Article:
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TOP 10: Non-Pixar Animated Films of the Decade




I finally caught up with Rango this weekend and thought it was swell—a really funny, engaging family movie and a successful throwback to the westerns of old. I started thinking where it would rank on my list of favorite animated films in recent memory and realized that list has been totally monopolized by Pixar. So a new list was born to give some other great films a chance to be recognized, remembered, and discussed. Below are by 10 favorite non-Pixar animated films (since 1995, when Pixar released its first film, Toy Story).

10.) Happy Feet
I wish Happy Feet took a different path in its final third because it could have been something truly special. The film starts out as strongly as anything on this list. The musical sequences are great fun, and the action scenes are very well-choreographed. There are some major narrative missteps, in my opinion, as the film goes on, but they don’t take too much away from the overall success of the picture. They just prevent it from entering the upper echelon of this countdown.

9.) Antz
I haven’t seen this one in a while, but I remember being 11 and the only one of my friends who liked this film better than its nemesis, A Bug’s Life. Repeat viewings have shown me that there was much wisdom and knowledge in young John.

8.) Rango
The new kid on the block, as far as this countdown is concerned. My review pretty much sums it up, but yeah, it’s excellent.

7.) The Iron Giant
Young or old, I don’t care who you are, I challenge you to watch this film and not tear up a little. Brad Bird is perhaps one of our finest directors, and he hasn’t even transitioned to live-action yet. The Iron Giant is where we discovered his talent, and he puts on quite an emotional and engaging show.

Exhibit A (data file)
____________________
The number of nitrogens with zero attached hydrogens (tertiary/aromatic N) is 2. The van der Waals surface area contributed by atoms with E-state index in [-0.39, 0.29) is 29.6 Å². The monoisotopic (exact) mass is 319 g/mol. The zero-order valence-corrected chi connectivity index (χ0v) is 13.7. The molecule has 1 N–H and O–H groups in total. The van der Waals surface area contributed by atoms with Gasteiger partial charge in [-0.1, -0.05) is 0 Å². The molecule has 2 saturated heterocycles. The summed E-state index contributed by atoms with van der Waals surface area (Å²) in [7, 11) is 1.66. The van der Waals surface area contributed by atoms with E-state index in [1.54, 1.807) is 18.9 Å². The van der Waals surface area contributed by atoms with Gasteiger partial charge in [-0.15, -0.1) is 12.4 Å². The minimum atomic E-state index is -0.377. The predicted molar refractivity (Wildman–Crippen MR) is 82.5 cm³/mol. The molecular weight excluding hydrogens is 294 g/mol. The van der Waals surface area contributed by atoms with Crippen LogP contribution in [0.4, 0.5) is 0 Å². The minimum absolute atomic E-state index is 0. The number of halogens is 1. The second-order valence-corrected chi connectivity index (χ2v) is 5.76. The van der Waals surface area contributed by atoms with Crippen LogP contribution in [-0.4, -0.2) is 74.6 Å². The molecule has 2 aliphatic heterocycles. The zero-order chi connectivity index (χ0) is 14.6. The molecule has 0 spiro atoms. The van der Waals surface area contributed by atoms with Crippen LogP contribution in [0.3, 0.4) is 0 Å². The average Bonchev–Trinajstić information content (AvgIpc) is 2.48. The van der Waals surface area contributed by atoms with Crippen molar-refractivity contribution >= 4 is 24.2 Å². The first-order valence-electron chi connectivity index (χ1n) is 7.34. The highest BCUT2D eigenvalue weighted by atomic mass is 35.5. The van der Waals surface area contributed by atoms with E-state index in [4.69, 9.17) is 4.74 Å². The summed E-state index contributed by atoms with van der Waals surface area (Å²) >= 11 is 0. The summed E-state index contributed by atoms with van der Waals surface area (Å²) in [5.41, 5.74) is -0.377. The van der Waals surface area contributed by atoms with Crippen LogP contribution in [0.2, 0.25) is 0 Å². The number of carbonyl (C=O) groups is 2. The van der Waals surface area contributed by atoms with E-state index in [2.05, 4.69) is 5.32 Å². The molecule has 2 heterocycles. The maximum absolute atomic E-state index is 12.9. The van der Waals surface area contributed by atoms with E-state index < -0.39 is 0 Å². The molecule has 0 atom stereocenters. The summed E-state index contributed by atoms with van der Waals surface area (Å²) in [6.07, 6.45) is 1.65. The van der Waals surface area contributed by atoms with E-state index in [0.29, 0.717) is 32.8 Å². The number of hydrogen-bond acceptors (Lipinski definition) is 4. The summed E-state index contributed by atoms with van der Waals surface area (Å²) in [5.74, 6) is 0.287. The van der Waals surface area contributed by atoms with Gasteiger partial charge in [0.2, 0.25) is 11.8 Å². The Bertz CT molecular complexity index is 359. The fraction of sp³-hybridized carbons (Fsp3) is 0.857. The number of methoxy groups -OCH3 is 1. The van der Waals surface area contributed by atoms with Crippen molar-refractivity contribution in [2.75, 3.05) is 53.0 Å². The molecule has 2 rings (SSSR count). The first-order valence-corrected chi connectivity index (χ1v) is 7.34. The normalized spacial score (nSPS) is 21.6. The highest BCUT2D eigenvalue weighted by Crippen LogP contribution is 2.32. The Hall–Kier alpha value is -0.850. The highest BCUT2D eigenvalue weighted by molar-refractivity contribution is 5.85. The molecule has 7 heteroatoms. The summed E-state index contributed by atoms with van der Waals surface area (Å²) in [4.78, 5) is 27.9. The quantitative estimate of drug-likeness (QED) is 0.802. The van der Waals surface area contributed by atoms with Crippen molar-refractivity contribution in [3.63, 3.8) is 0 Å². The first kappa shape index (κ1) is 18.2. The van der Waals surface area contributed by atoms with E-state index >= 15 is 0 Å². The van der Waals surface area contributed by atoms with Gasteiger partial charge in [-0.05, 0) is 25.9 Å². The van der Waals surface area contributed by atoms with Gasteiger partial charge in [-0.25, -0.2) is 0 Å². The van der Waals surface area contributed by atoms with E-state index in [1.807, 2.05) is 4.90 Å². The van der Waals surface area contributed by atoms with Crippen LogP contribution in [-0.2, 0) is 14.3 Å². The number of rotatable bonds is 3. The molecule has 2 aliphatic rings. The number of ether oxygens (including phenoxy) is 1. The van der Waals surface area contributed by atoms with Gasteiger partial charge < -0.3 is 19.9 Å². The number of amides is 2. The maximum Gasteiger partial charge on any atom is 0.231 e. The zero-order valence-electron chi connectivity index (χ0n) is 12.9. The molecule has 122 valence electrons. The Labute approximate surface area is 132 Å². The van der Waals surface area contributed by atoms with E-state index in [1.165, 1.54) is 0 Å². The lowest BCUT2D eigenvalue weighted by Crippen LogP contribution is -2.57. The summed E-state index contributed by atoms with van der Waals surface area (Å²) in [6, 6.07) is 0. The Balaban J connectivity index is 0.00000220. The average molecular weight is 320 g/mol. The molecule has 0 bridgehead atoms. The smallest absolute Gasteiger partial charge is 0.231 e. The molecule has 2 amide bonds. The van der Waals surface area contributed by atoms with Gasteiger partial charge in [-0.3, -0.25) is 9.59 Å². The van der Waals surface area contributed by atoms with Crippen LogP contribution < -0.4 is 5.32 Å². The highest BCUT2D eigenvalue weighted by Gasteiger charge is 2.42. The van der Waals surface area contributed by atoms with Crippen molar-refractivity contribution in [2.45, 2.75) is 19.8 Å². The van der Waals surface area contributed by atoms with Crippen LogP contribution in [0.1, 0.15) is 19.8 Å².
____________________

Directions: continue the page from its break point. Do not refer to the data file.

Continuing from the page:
6.) The Simpsons Movie
I’m not a die-hard Simpsons fan. I find it mildly amusing but haven’t watched the show in years. Their foray onto the big screen? Laugh-out-loud hilarious. I was in stitches for much of this movie. Easily the straight-up funniest animated film I’ve ever seen.

5.) Mary and Max
Probably the most obscure film on the list, this one floored me when I caught it a few months ago. Like many films on this list, it has a visual style that is its own. Yet it’s the friendship between two oddballs, miles and years apart, that makes this film as special as it is.

4.) How to Train Your Dragon
It’s a shame this one hit theaters the same year Toy Story 3 did because it easily could have won Best Animated Feature in any other year. It’s a tremendously charming film about discovery and overcoming one’s fears, as well as a rousing adventure tale. Let’s just hope Dreamworks doesn’t ruin its legacy with some poorly conceived sequels…

3.) Shrek
…which brings me to Shrek, the highest grossing animated series in history. The first, like Rango, brilliantly sends up its genre (fairy tales) while simultaneously telling a great fairy tale itself. And the humor stands up incredibly well on repeat viewings. Unfortunately, its legend has been tarnished somewhat by Shrek overkill. The first sequel is decent enough. The second and third were ill-conceived from the outset—failures in pretty much every way imaginable.

2.) The Princess and the Frog
I don’t think we’ll ever see a year for animation as good as 2009. Three entries on this list, as well as a top-tier Pixar film (Up), and a few other quality endeavors (Coraline, 9, A Christmas Carol). The Princess and the Frog is one of the best films of any kind of that year and somehow only the third best animated film. Crazy. Anyway, this one earns such a high spot on the list for making hand-drawn, 2-D animation cool again. Its colors aren’t as vivid as other movies’. Its worlds aren’t as developed. But it has heart and soul bursting from every inch of film.

1.) Fantastic Mr. Fox
The only film on the list that I’d give four stars. This one actually beat Up on my 2009 countdown, and I stand by that decision. While Up eventually devolves into a traditional action adventure, there’s nothing traditional about Wes Anderson’s amazing rendition of Roald Dahl’s beloved children’s novel. It’s odd and all kinds of goofy, but it hooks you with ease thanks to the incessant charm of the screenplay, the hilarious cast of characters, the great voice work that brings said characters to life, and most importantly, the vibrant world in which it all goes down. A triumph on every level that I can’t recommend highly enough.

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